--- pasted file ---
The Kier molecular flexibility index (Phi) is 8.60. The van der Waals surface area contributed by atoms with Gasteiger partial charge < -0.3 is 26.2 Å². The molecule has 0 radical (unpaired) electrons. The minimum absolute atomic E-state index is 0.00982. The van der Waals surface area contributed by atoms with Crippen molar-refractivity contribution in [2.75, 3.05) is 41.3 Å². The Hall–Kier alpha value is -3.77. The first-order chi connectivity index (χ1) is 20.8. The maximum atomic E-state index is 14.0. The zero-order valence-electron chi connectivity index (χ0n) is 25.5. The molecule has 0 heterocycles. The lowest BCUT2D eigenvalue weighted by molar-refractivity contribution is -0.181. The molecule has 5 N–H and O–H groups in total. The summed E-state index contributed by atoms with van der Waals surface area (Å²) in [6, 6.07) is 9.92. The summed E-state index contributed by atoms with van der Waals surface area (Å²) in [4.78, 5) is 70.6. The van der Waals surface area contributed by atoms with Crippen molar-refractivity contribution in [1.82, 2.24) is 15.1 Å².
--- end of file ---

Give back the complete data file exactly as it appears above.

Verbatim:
The Kier molecular flexibility index (Phi) is 8.60. The van der Waals surface area contributed by atoms with Gasteiger partial charge < -0.3 is 26.2 Å². The molecule has 0 radical (unpaired) electrons. The minimum absolute atomic E-state index is 0.00982. The van der Waals surface area contributed by atoms with Crippen molar-refractivity contribution in [2.75, 3.05) is 41.3 Å². The Hall–Kier alpha value is -3.77. The first-order chi connectivity index (χ1) is 20.8. The maximum atomic E-state index is 14.0. The zero-order valence-electron chi connectivity index (χ0n) is 25.5. The molecule has 0 heterocycles. The lowest BCUT2D eigenvalue weighted by molar-refractivity contribution is -0.181. The molecule has 5 N–H and O–H groups in total. The summed E-state index contributed by atoms with van der Waals surface area (Å²) in [6, 6.07) is 9.92. The summed E-state index contributed by atoms with van der Waals surface area (Å²) in [4.78, 5) is 70.6. The van der Waals surface area contributed by atoms with Crippen molar-refractivity contribution in [1.82, 2.24) is 15.1 Å².